• Bonjour Géraldine ! Pardon, mais j’ai une question qui n’a rien à voir avec la leçon. Je vais acheter un microphone et je me demande si le tien est un Blue Yeti. La marque m’intéresse.

  • Thank you for a very useful lesson. I like it because it is useful, practical and short. Please give us more lessons like this concentrating on everyday verbs. I noticed ‘Comme une francaise ‘ has been upgraded and we can not open now. When do you expect it would be available so that I can go back to lessons. Thank you. Midori

    • Hi Midori!

      Is the problem solved now? Can you try on another lesson to see if it works?

      Have a great day,

      – Arthur, writer for Comme une Française

    • Bonjour Anita!

      Réponse courte : Non, c’est parce que ‘le coiffeur” (= the hairdresser) est une personne. “Chez + [someone]” = “At someone’s.” –> Chez Antoine = At Antoine’s / At Antoine’s place.

      Réponse longue :
      On dit “À la boulangerie / Au supermarché” parce que “‘boulangerie” (= bakery) et “supermarché” (supermarket) sont des endroits.
      Mais on peut aussi dire “Chez le boulanger / Chez le boucher” par exemple (= at the baker’s, at the butcher’s).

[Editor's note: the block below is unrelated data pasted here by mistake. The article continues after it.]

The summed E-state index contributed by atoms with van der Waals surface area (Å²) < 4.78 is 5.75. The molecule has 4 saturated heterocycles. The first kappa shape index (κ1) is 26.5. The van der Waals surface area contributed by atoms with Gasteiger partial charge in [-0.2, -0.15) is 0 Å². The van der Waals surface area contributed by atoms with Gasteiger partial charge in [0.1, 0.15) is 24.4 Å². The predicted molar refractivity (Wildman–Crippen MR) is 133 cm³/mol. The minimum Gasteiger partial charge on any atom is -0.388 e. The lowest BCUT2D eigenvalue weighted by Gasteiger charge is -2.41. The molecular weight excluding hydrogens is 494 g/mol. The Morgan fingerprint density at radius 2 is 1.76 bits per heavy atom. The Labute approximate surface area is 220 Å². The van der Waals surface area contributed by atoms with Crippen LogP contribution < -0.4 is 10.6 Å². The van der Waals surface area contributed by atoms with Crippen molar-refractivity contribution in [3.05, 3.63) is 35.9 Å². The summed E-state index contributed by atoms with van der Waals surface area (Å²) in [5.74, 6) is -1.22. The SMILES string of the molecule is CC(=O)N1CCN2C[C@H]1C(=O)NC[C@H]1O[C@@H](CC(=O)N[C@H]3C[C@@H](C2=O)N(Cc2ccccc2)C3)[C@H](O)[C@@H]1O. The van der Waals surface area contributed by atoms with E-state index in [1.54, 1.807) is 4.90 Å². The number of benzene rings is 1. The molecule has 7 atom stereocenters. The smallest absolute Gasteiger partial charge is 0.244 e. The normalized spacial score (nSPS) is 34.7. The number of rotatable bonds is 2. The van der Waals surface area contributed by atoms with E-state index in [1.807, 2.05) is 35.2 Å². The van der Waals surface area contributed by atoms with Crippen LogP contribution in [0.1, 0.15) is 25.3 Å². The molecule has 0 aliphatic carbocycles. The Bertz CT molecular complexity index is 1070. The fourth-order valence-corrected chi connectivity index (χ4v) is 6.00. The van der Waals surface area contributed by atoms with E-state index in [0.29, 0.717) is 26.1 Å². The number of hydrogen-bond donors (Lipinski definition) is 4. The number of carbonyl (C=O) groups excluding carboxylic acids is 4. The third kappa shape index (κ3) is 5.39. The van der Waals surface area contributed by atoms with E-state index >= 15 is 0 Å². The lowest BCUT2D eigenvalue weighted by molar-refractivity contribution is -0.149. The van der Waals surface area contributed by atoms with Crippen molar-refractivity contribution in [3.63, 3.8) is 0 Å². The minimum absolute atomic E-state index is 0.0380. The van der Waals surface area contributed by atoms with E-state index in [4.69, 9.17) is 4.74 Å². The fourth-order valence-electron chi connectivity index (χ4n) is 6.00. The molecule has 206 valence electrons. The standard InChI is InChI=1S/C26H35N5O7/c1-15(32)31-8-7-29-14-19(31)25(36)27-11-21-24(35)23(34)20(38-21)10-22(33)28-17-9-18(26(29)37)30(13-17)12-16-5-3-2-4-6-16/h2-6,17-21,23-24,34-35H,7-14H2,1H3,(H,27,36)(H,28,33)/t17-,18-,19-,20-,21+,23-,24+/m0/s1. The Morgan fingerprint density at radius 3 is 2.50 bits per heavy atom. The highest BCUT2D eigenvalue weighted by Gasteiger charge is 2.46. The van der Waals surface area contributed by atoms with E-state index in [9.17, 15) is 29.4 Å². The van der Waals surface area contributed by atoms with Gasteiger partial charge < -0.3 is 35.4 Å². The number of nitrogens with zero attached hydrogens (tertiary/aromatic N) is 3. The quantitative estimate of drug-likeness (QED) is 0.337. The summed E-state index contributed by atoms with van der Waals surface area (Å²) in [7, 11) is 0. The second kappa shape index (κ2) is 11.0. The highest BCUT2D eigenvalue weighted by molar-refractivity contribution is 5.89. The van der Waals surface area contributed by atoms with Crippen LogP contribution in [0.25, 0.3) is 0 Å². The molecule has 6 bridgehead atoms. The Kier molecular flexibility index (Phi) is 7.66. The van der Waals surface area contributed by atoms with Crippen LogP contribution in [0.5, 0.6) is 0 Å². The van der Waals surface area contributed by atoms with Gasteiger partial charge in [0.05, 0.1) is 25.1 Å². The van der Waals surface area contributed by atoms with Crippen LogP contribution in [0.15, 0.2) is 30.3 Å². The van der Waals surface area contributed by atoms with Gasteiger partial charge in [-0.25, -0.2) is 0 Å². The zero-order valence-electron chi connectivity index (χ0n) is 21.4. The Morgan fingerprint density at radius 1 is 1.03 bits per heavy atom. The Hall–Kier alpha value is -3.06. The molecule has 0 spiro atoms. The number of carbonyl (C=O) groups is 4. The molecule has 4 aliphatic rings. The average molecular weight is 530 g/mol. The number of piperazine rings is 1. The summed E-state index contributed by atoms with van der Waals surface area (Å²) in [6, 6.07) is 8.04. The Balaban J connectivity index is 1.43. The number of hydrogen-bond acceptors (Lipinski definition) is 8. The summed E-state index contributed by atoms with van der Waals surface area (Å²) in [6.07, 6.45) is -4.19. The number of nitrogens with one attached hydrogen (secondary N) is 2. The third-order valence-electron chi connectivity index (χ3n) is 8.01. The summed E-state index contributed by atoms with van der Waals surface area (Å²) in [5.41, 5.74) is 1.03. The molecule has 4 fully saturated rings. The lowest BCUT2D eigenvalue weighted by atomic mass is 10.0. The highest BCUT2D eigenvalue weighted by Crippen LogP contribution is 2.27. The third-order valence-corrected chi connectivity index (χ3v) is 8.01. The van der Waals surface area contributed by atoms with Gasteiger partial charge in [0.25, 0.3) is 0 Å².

Il n’y a pas vraiment de nom pour la boutique du coiffeur.
      Donc on doit dire “Chez le coiffeur”, il n’y pas d’équivalent au lieu “à la boulangerie” pour les coiffeur. (Techniquement, peut-être “à la maison de coiffure” mais personne ne l’utilise.)

      Mais surtout, c’est devenu un cliché facile : dire “au coiffeur” (plutôt que “chez le coiffeur”) est le signe que quelqu’un a peu d’instruction.

      Bonne journée !

      – Arthur, writer for Comme une Française

  • C’est absolument claire à comprendre ce que vous avez expliqué.
    Je vous suis depuis longtemps et j’ai déjà amélioré mon français mais il faut que j’améliore mon oral bientôt, du coup, pourriez-vous m’aider comment je l’améliore svp?
    Merci beaucoup Madame.

    • Bonjour anip,

      C’est compliqué d’améliorer son oral rapidement.
      Il faut répéter les phrases que tu entends en français, parler beaucoup, faire beaucoup d’erreurs, et écouter des gens qui parlent français en notant ce qu’ils disent.

      Tu peux regarder nos leçons “Understanding Spoken French” pour commencer !

      Bonne journée,

      – Arthur, writer for Comme une Française